Two summers ago, I wrote an Oy! post highlighting my summer reading plans. It's been awhile since then and I just got my latest obsession-the new Amazon Kindle Fire. Now if you remember my last post, I talked about how much I love reading BOOKS— my office at home is covered in bookshelves— and was never going to convert to an e-reader. Well, things change. People change. And my boyfriend bought me this amazing toy for my birthday in October and I'm a total convert.
I know I'm late to join the e-reader bandwagon, but since the Fire is so new, I feel like it's still ok to tell you all how cool it is and why you should get one, too.
The positives: Normally a loyal Mac girl, I had reservations about not choosing the iPad, but for a third of the price, I've got to say I'm pretty happy with my choice. Besides getting books instantly to my Kindle, this thing makes renting movies and TV shows a cinch— all it takes is a click and it's cheaper than On Demand and Netflix's! I can also browse the internet, create my own magazine pages and subscribe to my magazines on the Kindle. I can rent books free from the library, share readers with my friends and there is a 99 cent book of the day deal; so believe it or not, the Fire is actually saving me money!
The negative: I no longer can read on the El because I'm terrified I will either drop it, lose it or have it stolen. This seriously cuts into my reading time and makes it harder to get out of bed in the morning (a. because I stay up later reading and b. because I have nothing to look forward to on the commute to work).
Review done, here's my list of books to e-read by the fireplace (not the train) this winter. Feel free to make your own recommendations and post them at the bottom:
In the Garden of Beasts by Erik Larson— If you loved Devil in the White City, you need to read Larson's newest book about America's first ambassador to Nazi Germany, Chicagoan William E. Dodd and his family who in July 1933 find themselves living in the heart of Hitler's Berlin. This non-fiction book offers a fascinating and at times horrifying and frustrating account of the United States relationship with Nazi Germany leading up to World War II.
Unbroken by Laura Hillenbrad— Not to include two non-fictions books here about the same time period, but Hillenbrad's latest book, which took seven years to come out, is currently at the top of my reading list. I loved Seabiscuit and I can't wait to start Unbroken about an army air forces bomber who crashes into the Pacific Ocean during World War II.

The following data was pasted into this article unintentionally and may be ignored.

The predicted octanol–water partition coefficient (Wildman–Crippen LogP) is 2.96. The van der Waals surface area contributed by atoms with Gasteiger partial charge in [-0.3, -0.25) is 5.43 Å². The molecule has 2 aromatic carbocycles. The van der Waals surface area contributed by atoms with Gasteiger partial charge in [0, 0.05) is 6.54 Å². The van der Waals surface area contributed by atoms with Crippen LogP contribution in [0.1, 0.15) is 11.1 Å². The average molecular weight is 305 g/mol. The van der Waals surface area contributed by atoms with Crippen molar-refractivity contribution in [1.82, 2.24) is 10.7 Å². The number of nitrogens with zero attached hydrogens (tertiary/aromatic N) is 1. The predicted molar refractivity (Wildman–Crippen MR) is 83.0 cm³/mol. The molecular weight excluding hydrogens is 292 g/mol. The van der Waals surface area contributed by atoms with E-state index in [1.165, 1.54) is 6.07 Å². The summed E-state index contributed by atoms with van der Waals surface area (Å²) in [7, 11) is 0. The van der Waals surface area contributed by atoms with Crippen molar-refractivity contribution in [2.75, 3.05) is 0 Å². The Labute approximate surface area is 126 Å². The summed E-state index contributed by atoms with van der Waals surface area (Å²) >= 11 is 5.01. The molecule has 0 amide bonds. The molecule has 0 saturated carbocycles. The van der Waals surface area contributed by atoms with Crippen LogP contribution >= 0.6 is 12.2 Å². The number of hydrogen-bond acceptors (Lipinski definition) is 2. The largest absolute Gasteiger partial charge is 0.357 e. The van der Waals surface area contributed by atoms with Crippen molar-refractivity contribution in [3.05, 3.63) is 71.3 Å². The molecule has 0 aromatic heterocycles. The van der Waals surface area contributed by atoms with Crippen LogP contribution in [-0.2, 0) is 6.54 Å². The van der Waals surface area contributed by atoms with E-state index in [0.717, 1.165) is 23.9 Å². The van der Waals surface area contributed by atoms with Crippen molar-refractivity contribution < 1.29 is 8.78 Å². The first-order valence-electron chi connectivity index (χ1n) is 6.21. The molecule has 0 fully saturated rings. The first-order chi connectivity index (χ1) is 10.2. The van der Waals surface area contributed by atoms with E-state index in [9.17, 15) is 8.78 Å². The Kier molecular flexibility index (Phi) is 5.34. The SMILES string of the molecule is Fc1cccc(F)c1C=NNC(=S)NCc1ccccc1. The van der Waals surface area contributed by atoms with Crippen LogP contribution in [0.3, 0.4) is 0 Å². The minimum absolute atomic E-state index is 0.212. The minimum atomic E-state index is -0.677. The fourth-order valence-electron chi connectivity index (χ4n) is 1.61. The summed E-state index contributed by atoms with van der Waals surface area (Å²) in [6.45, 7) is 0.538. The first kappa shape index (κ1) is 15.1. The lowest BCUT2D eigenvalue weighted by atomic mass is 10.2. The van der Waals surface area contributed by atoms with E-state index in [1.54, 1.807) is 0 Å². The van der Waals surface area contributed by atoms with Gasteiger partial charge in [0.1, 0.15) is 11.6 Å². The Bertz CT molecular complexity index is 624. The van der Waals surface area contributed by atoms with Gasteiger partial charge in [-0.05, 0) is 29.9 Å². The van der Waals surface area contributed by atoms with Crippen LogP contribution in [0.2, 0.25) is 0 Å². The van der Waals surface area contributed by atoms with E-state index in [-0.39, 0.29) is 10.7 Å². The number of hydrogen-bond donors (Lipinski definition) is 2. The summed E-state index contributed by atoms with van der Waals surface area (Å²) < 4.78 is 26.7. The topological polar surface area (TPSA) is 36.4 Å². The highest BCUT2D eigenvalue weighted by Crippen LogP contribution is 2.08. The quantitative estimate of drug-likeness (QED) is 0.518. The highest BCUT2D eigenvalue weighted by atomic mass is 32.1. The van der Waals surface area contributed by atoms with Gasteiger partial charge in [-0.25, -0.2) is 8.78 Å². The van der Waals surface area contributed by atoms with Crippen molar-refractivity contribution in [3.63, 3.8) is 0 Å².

Thank You, Notes by Jimmy Fallon— With YLD's Big Event only a few weeks away, I thought I'd check out this year's performer's latest book.
The Hunger Games by Suzanne Collins— If you haven't read this series yet, immediately stop what you are doing and go read them. I read each book in a day because you just can't put them down. The first movie is coming out in March and it promises to be a blockbuster, so make sure you read the book now. Check out the movie trailer.
The Lady of the Rivers by Philippa Gregory— So last time, I told all you Oy!sters to read The Red Queen the second book in Gregory's cousin's war series about Elizabeth Woodville and the Plantagenet family. Well, this is the third book in the trilogy— only it's a prequel to the first book instead of the concluding book I'd been waiting to read for over a year! Gregory explains on her website:
Whilst many of you (myself included) were expecting a book on Elizabeth of York called The White Princess to follow The Red Queen, gloriously, the research has taken me down a slightly altered path and so Jacquetta's book, currently called The Rivers Woman, will be released in autumn 2011.
I'm still going to read it and you should, too. On a positive note, this is now the first book in the series, so if you like historical fiction and haven't read her other books, you can still start here.
The Great Gatsby by F. Scott Fitzgerald— Last time I ended with a favorite classic, so I think I'll do the same thing this time around. Since the movie is coming out this spring, the timing feels right to re-read one of my all-time faves, The Great Gatsby. I already own a few versions (I'm a nerd) of the actual book, so for a classic I might have to return to the real thing and skip the Fire.